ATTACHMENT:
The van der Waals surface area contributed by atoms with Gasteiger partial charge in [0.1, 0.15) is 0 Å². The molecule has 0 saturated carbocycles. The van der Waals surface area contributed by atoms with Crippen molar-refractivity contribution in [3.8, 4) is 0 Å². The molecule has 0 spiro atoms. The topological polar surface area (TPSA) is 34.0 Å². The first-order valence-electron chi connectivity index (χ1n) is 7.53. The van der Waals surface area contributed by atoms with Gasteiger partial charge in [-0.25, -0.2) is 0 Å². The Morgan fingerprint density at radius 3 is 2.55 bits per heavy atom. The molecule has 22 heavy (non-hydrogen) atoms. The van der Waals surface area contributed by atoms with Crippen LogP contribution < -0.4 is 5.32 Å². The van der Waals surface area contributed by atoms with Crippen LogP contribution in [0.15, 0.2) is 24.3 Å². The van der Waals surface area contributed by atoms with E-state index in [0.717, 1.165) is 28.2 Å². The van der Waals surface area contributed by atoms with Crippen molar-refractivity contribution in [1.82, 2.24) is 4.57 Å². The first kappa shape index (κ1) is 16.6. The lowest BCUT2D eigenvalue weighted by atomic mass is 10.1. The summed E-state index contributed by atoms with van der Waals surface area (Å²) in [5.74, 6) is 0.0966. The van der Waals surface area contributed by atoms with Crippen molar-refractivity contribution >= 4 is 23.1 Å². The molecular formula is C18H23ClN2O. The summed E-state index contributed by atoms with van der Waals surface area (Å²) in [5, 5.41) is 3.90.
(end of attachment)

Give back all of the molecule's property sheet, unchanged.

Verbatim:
The van der Waals surface area contributed by atoms with Gasteiger partial charge in [0.1, 0.15) is 0 Å². The molecule has 0 saturated carbocycles. The van der Waals surface area contributed by atoms with Crippen molar-refractivity contribution in [3.8, 4) is 0 Å². The molecule has 0 spiro atoms. The topological polar surface area (TPSA) is 34.0 Å². The first-order valence-electron chi connectivity index (χ1n) is 7.53. The van der Waals surface area contributed by atoms with Gasteiger partial charge in [-0.25, -0.2) is 0 Å². The Morgan fingerprint density at radius 3 is 2.55 bits per heavy atom. The molecule has 22 heavy (non-hydrogen) atoms. The van der Waals surface area contributed by atoms with Crippen LogP contribution < -0.4 is 5.32 Å². The van der Waals surface area contributed by atoms with Crippen LogP contribution in [0.15, 0.2) is 24.3 Å². The van der Waals surface area contributed by atoms with E-state index in [0.717, 1.165) is 28.2 Å². The van der Waals surface area contributed by atoms with Crippen molar-refractivity contribution in [1.82, 2.24) is 4.57 Å². The first kappa shape index (κ1) is 16.6. The lowest BCUT2D eigenvalue weighted by atomic mass is 10.1. The summed E-state index contributed by atoms with van der Waals surface area (Å²) in [5.74, 6) is 0.0966. The van der Waals surface area contributed by atoms with Crippen molar-refractivity contribution >= 4 is 23.1 Å². The molecular formula is C18H23ClN2O. The summed E-state index contributed by atoms with van der Waals surface area (Å²) in [5, 5.41) is 3.90.